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Equilibrium Lab

  1. Mar 21, 2009 #1
    1. The problem statement, all variables and given/known data

    COCL4 + 6H2 <=> Co(H20) +4CL

    blue <=> pink

    Question: Add a very small amount of AgNO3 to test tube #6. Stopper the test tube and shake.

    The solution in test tube turned pink, so I interpreted that as a shift to the products. Also, a precipitate (proper term? a solid was present...) formed.



    3. The attempt at a solution


    Now I have to offer an explanation for why this occurred. It seems as though the Ag+ is slightly soluble in Cl-, and the Cl is found on the product side, so was the Cl consumed somehow and thus produced CoCl42-?

    To me that doesn't seem reasonable.

    EDIT: I somehow thought myself into a circle, because CoCl42- wouldn't have been produced, for if it had the solution should have turned blue right? I'm fairly sure my explanation should hinge on the fact that Ag+is only slightly soluble with Cl-, but I don't want to go off on a tangent either, so if I'm horribly misguided please advise.
     
    Last edited: Mar 21, 2009
  2. jcsd
  3. Mar 21, 2009 #2
    I'm using this thread as a sort of running journal. If that is unacceptable, for some reason, please do inform me.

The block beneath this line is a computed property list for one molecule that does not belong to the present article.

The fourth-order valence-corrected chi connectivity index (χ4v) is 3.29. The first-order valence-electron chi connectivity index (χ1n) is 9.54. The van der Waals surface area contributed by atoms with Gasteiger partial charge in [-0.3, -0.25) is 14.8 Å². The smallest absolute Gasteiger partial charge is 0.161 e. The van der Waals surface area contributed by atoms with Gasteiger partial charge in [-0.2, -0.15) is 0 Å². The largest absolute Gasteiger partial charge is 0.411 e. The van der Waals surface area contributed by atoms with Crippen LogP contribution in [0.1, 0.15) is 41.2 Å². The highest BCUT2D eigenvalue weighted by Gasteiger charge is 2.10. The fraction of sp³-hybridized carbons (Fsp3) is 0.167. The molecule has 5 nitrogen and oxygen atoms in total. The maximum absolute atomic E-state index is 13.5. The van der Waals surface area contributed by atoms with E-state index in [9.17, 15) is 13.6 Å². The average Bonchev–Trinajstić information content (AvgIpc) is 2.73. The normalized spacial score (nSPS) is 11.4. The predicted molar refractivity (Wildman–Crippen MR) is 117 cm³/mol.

New equation:

    2AgNO3(s) + 6H2O(al) + 2CoCl4(al)2- <=> Co(h2O)6(al)2+ + 8Cl(al)- + Co(NO3)2 (al) + 2Ag (s) + energy

    How many different ways can the equilibrium be shifted to the right? i.e. Removal of product, addition of reactant and removal of energy.
     
  4. Mar 21, 2009 #3
    The charges on the new equation don't balance. Looks like more Co(H20)6 (al) 2+ will have to be produced, and if that holds true then I can explain the colour change.
     
  5. Mar 21, 2009 #4

    Borek

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    Staff: Mentor

    None of the reaction you have written so far is correct.

    What happens in the solution containing Ag+ and Cl-?
     
  6. Mar 21, 2009 #5

    CoCl42- + 6HOH + 4AgNO3(s) <=> Co(HOH)62+ + 4AgCl(s) + 4NO3- + energy

    Is this equation correct?
     
  7. Mar 21, 2009 #6

    Borek

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    Staff: Mentor

    Much better, but not necesarilly correct.

    AgNO3 is well soluble. And no need to put some fancy looking dihydrogen monoxide HOH in the equation :wink:
     
  8. Mar 21, 2009 #7
    Doesn't HOH = H2O? I just found it easier to type HOH, so I did. Thanks for the help.
     
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